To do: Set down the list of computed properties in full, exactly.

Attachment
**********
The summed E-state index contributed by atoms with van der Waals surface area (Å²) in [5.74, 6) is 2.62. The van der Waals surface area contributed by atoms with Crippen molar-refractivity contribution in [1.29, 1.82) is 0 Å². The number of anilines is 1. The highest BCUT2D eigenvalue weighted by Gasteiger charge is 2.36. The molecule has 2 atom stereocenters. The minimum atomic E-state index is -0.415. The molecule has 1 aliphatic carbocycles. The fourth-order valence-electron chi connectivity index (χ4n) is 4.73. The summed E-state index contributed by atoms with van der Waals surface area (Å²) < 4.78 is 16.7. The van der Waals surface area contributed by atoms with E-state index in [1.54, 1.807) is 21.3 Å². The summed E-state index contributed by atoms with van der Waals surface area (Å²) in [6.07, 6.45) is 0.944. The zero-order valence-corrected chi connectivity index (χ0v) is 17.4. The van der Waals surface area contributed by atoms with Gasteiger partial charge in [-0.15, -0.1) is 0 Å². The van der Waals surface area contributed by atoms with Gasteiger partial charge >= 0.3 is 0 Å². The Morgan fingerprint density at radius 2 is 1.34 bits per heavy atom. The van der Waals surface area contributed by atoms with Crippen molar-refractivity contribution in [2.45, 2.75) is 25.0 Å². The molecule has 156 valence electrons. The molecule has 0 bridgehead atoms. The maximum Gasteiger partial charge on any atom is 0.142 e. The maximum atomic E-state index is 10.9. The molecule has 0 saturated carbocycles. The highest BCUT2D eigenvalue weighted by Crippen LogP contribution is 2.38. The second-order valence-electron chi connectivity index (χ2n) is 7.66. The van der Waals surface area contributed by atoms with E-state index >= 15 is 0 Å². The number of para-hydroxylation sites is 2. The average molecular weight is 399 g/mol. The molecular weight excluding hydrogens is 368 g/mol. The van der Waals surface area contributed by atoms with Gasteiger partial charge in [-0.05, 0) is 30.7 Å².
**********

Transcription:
The summed E-state index contributed by atoms with van der Waals surface area (Å²) in [5.74, 6) is 2.62. The van der Waals surface area contributed by atoms with Crippen molar-refractivity contribution in [1.29, 1.82) is 0 Å². The number of anilines is 1. The highest BCUT2D eigenvalue weighted by Gasteiger charge is 2.36. The molecule has 2 atom stereocenters. The minimum atomic E-state index is -0.415. The molecule has 1 aliphatic carbocycles. The fourth-order valence-electron chi connectivity index (χ4n) is 4.73. The summed E-state index contributed by atoms with van der Waals surface area (Å²) < 4.78 is 16.7. The van der Waals surface area contributed by atoms with E-state index in [1.54, 1.807) is 21.3 Å². The summed E-state index contributed by atoms with van der Waals surface area (Å²) in [6.07, 6.45) is 0.944. The zero-order valence-corrected chi connectivity index (χ0v) is 17.4. The van der Waals surface area contributed by atoms with Gasteiger partial charge in [-0.15, -0.1) is 0 Å². The van der Waals surface area contributed by atoms with Gasteiger partial charge >= 0.3 is 0 Å². The Morgan fingerprint density at radius 2 is 1.34 bits per heavy atom. The van der Waals surface area contributed by atoms with Crippen molar-refractivity contribution in [2.45, 2.75) is 25.0 Å². The molecule has 156 valence electrons. The molecule has 0 bridgehead atoms. The maximum Gasteiger partial charge on any atom is 0.142 e. The maximum atomic E-state index is 10.9. The molecule has 0 saturated carbocycles. The highest BCUT2D eigenvalue weighted by Crippen LogP contribution is 2.38. The second-order valence-electron chi connectivity index (χ2n) is 7.66. The van der Waals surface area contributed by atoms with E-state index >= 15 is 0 Å². The number of para-hydroxylation sites is 2. The average molecular weight is 399 g/mol. The molecular weight excluding hydrogens is 368 g/mol. The van der Waals surface area contributed by atoms with Gasteiger partial charge in [-0.05, 0) is 30.7 Å².